The Green Wave

This touring program continues Thursday, June 2, through Thursday, June 9, at Facets Cinematheque, 1517 W. Fullerton. Unless otherwise noted, tickets are $9, free for Facets members. Following are selected screenings; for more information and a complete schedule call 773-281-4114 or see

Enemies of the People Veteran Cambodian journalist Thet Sambath spent more than ten years interviewing members of the Khmer Rouge, from foot soldiers to Pol Pot’s second-in-command, who took part in the extermination of more than two million civilians in the 1970s. This video documentary, which Sambath directed with Rob Lemkin, combines devastating firsthand accounts with an intimate study of the journalist, whose parents and brother were among the casualties. Like Claude Lanzmann’s Holocaust documentary Shoah (1985), this poses one of the most difficult philosophical questions—what it means to live with the legacy of genocide—and it shares with that film a fundamental respect for the viewer’s intelligence. Sambath and Lemkin forgo images of atrocity to contemplate the souls of both its victims and its perpetrators, often to profound effect. —Ben Sachs 93 min. Dary Mien of the Cambodian Association of Illinois takes questions after the Thursday screening. Thu 6/2 and Tue 6/7, 9 PM.

The Green Wave This 2010 documentary about the protests that followed Iran’s 2009 presidential election is a good primer on the country’s current political climate; too bad its extensive use of animation amounts to little more than topical kitsch. Director Ali Samadi Ahadi uses a variety of talking heads, including Nobel Peace Prize winner Shirin Ebadi, to explain why people became disillusioned with the Ahmadinejad government and how their rallies and demonstrations came together through social media. Interspersed are actor voice-overs of first-person accounts that were culled from blogs and Twitter, but unfortunately Ahadi chooses to illustrate these with animated drawings that rely too heavily on ham-fisted melodrama and confusing visual metaphors. This could have been striking; instead, it’s merely informative. In English and subtitled Farsi. —Ignatiy Vishnevetsky 80 min. Kaveh Ehsani of DePaul University and Danny Postel, editor of The People Reloaded: The Green Movement and the Struggle for Iran’s Future, take questions after the Saturday screening. Sat 6/4, 7 PM, and Tue 6/7, 6:30 PM.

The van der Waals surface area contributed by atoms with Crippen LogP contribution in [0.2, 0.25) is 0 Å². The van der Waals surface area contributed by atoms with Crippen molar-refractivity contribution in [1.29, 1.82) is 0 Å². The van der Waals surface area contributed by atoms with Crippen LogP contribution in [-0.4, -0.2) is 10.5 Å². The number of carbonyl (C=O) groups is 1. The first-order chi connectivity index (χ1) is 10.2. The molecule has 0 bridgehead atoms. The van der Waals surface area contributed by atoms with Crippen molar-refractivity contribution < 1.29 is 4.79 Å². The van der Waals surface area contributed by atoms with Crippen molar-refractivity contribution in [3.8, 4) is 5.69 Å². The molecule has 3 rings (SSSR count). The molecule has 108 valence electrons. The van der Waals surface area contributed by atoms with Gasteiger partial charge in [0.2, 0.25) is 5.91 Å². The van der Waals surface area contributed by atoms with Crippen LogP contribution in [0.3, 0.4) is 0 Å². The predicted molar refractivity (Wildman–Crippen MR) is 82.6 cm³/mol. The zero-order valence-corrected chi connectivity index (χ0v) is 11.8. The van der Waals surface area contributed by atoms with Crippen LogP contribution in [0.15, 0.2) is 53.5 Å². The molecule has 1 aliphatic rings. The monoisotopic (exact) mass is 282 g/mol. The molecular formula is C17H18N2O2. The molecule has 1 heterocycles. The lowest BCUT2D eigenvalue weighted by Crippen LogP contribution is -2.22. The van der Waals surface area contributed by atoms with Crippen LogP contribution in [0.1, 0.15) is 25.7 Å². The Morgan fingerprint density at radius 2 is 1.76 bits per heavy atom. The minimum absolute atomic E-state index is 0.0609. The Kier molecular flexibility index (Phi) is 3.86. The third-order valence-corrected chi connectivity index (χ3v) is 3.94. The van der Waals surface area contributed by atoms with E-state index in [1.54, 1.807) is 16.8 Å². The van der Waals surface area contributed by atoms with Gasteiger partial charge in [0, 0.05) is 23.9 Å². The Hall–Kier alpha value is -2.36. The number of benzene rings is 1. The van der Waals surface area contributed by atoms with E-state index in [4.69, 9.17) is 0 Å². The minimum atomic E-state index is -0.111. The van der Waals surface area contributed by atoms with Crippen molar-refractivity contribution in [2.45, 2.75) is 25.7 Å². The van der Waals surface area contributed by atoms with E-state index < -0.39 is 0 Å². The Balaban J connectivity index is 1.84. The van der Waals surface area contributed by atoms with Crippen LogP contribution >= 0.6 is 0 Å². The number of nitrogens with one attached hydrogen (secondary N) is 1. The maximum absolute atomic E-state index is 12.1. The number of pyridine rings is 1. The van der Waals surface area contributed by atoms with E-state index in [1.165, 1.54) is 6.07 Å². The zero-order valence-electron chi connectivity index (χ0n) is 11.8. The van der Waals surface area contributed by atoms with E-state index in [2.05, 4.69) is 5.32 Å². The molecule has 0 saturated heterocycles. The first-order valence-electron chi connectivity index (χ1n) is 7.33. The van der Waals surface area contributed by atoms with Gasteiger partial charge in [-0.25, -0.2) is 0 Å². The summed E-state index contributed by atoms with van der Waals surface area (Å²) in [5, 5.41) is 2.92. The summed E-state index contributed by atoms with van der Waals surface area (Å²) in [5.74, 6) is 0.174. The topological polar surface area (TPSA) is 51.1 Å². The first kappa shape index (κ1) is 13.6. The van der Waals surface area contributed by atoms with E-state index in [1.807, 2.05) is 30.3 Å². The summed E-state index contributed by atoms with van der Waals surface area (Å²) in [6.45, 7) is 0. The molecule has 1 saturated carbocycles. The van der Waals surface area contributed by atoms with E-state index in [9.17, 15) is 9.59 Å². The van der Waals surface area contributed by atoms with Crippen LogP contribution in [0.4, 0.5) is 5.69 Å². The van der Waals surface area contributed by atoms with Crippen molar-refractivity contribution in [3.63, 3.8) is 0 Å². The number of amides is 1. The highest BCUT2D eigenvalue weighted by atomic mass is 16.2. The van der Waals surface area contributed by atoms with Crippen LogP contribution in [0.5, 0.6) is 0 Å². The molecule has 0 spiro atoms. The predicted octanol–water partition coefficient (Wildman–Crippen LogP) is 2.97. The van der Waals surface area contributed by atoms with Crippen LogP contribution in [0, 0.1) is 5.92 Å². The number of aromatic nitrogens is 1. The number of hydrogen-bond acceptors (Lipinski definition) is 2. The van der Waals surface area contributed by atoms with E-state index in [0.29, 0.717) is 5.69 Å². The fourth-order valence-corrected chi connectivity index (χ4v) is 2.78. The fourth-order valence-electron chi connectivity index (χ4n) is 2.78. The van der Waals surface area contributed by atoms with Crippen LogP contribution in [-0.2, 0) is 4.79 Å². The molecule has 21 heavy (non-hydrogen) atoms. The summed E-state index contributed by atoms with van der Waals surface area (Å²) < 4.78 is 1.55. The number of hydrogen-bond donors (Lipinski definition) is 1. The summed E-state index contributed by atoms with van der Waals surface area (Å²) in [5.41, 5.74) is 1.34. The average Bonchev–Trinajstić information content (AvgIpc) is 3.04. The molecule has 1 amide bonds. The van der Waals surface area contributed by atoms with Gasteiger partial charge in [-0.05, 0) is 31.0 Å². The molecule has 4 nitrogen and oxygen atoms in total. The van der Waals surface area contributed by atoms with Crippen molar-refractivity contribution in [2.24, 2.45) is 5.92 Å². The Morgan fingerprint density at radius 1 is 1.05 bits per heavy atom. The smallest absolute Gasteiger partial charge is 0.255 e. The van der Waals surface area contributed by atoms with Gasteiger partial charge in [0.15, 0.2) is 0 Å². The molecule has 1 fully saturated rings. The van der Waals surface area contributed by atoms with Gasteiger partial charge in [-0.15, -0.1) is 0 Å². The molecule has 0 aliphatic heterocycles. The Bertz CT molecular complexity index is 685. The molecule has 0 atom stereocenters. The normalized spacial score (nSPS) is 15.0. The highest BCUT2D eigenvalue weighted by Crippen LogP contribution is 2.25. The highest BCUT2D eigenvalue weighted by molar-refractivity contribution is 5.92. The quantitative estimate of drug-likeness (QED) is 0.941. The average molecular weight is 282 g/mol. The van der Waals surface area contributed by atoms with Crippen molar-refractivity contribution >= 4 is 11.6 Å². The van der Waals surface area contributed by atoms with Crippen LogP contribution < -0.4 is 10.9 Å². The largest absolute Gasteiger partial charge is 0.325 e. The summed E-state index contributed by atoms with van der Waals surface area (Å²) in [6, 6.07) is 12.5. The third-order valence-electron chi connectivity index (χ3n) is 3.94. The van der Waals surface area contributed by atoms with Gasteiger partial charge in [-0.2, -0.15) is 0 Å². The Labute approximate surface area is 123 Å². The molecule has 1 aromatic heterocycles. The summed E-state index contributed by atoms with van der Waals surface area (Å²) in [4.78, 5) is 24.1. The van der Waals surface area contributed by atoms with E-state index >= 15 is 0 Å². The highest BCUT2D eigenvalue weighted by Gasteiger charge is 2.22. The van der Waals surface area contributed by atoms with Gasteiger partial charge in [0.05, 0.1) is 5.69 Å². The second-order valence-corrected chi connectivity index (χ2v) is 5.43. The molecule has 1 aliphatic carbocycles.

In the Land of the Free . . . Narrated by Samuel L. Jackson, this documentary revisits the controversial cases of the Angola 3, who collectively served more than a hundred years of solitary confinement in Louisiana’s vast Angola Prison. The understaffed prison was a hellhole of inmate abuse, murder, and sex slavery back in 1972, when Albert Woodfox and Herman Wallace, both serving time for robbery, were convicted of having stabbed a young guard to death. The flimsy evidence against them may have been less pertinent than the fact that they were organizing a prison chapter of the Black Panthers; Robert Hillary King, another Panther, was transferred to the prison shortly after the murder but likewise wound up in solitary confinement for decades. (King was released in 2001; the other two were transferred out of solitary in 2008 but are still serving life sentences.) Director Vadim Jean interviews King, various advocates for the still-incarcerated men, and even the widow of the murdered guard, who no longer believes Woodfox and Wallace are guilty. The documentary makes a strong case that the three were political prisoners who suffered heinous human-rights abuse. —J.R. Jones 75 min. Thu 6/9, 7 PM.

This Is My Land . . . Hebron Documentary makers Giulia Amati and Stephen Natanson look at Jewish settlements in Hebron, the largest city in the West Bank. The style of this 2010 video is strictly TV—talking heads, infographics, news clips—but the street footage is striking. (One scene of Israeli soldiers trying without success to mediate a dispute over an olive garden is more effective than any number of slickly animated maps.) The structure is halfhearted but the images are succinct, which suggests that the directors know where and what to shoot better than they understand how to use the material. Nonetheless, this is fascinating and revealing; the fact that a movie as shaky as this one can make a convincing case against the settlers speaks for itself. In English and subtitled Hebrew and Arabic. —Ignatiy Vishnevetsky 72 min. Fri 6/3, 8:30 PM.

12 Angry Lebanese In 2008 and ’09, actress and activist Zeina Daccache mounted an ambitious drama-therapy program at Roumieh Prison—the largest maximum-security facility in Lebanon—that culminated in a widely publicized staging of 12 Angry Men. Her documentary covers the sessions leading up to that production, and aside from a few self-congratulatory moments it’s refreshingly free of sentimentality. The movie has a fleet, impressionistic sensibility, mixing scenes in rehearsal and different scenes in performance; this mosaic approach privileges the therapeutic process over the show’s artistic success and elicits empathy for the prisoners, many of whom are serving life sentences. In Arabic with subtitles. —Ben Sachs 78 min. Meade Palidofsky of Storycatchers Theatre takes questions after the Friday screening. Fri 6/3, 7 PM, and Sun 6/5, 4 PM.